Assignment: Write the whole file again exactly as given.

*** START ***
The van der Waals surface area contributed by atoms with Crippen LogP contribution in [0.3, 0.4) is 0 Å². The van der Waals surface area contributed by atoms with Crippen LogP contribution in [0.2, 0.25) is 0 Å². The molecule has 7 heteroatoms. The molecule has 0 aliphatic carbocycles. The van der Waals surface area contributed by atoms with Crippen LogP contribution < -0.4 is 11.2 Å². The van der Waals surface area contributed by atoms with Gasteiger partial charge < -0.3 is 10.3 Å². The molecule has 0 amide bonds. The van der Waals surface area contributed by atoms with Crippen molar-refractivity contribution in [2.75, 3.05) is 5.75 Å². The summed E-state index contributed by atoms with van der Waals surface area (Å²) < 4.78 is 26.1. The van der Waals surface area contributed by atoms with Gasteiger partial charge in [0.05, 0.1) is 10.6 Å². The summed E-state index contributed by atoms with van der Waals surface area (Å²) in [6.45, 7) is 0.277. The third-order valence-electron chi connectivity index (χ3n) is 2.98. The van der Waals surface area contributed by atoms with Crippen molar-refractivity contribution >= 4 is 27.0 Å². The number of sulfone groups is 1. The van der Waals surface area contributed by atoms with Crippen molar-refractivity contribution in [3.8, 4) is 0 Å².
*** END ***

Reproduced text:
The van der Waals surface area contributed by atoms with Crippen LogP contribution in [0.3, 0.4) is 0 Å². The van der Waals surface area contributed by atoms with Crippen LogP contribution in [0.2, 0.25) is 0 Å². The molecule has 7 heteroatoms. The molecule has 0 aliphatic carbocycles. The van der Waals surface area contributed by atoms with Crippen LogP contribution < -0.4 is 11.2 Å². The van der Waals surface area contributed by atoms with Gasteiger partial charge < -0.3 is 10.3 Å². The molecule has 0 amide bonds. The van der Waals surface area contributed by atoms with Crippen molar-refractivity contribution in [2.75, 3.05) is 5.75 Å². The summed E-state index contributed by atoms with van der Waals surface area (Å²) < 4.78 is 26.1. The van der Waals surface area contributed by atoms with Gasteiger partial charge in [0.05, 0.1) is 10.6 Å². The summed E-state index contributed by atoms with van der Waals surface area (Å²) in [6.45, 7) is 0.277. The third-order valence-electron chi connectivity index (χ3n) is 2.98. The van der Waals surface area contributed by atoms with Crippen molar-refractivity contribution >= 4 is 27.0 Å². The number of sulfone groups is 1. The van der Waals surface area contributed by atoms with Crippen molar-refractivity contribution in [3.8, 4) is 0 Å².